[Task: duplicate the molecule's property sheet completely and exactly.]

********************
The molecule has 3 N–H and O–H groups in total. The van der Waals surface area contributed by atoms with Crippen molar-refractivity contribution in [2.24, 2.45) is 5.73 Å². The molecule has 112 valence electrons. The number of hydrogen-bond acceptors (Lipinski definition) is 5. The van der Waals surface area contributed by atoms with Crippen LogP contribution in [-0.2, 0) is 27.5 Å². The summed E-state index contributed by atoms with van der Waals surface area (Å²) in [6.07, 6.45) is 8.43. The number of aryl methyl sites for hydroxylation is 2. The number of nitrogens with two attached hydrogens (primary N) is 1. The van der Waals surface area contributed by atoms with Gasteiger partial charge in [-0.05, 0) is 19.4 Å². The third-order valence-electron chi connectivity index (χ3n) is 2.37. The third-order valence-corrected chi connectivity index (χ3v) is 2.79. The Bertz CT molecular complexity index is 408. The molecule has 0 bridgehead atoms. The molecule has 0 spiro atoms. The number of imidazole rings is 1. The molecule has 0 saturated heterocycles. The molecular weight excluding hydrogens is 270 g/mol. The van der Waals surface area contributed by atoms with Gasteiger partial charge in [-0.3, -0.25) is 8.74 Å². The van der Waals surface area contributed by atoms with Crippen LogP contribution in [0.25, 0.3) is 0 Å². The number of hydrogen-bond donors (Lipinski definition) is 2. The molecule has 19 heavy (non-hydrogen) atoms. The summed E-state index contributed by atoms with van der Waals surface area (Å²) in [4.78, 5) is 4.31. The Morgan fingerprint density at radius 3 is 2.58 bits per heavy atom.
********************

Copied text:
The molecule has 3 N–H and O–H groups in total. The van der Waals surface area contributed by atoms with Crippen molar-refractivity contribution in [2.24, 2.45) is 5.73 Å². The molecule has 112 valence electrons. The number of hydrogen-bond acceptors (Lipinski definition) is 5. The van der Waals surface area contributed by atoms with Crippen LogP contribution in [-0.2, 0) is 27.5 Å². The summed E-state index contributed by atoms with van der Waals surface area (Å²) in [6.07, 6.45) is 8.43. The number of aryl methyl sites for hydroxylation is 2. The number of nitrogens with two attached hydrogens (primary N) is 1. The van der Waals surface area contributed by atoms with Gasteiger partial charge in [-0.05, 0) is 19.4 Å². The third-order valence-electron chi connectivity index (χ3n) is 2.37. The third-order valence-corrected chi connectivity index (χ3v) is 2.79. The Bertz CT molecular complexity index is 408. The molecule has 0 bridgehead atoms. The molecule has 0 spiro atoms. The number of imidazole rings is 1. The molecule has 0 saturated heterocycles. The molecular weight excluding hydrogens is 270 g/mol. The van der Waals surface area contributed by atoms with Gasteiger partial charge in [-0.3, -0.25) is 8.74 Å². The van der Waals surface area contributed by atoms with Crippen LogP contribution in [0.25, 0.3) is 0 Å². The number of hydrogen-bond donors (Lipinski definition) is 2. The molecule has 19 heavy (non-hydrogen) atoms. The summed E-state index contributed by atoms with van der Waals surface area (Å²) in [4.78, 5) is 4.31. The Morgan fingerprint density at radius 3 is 2.58 bits per heavy atom.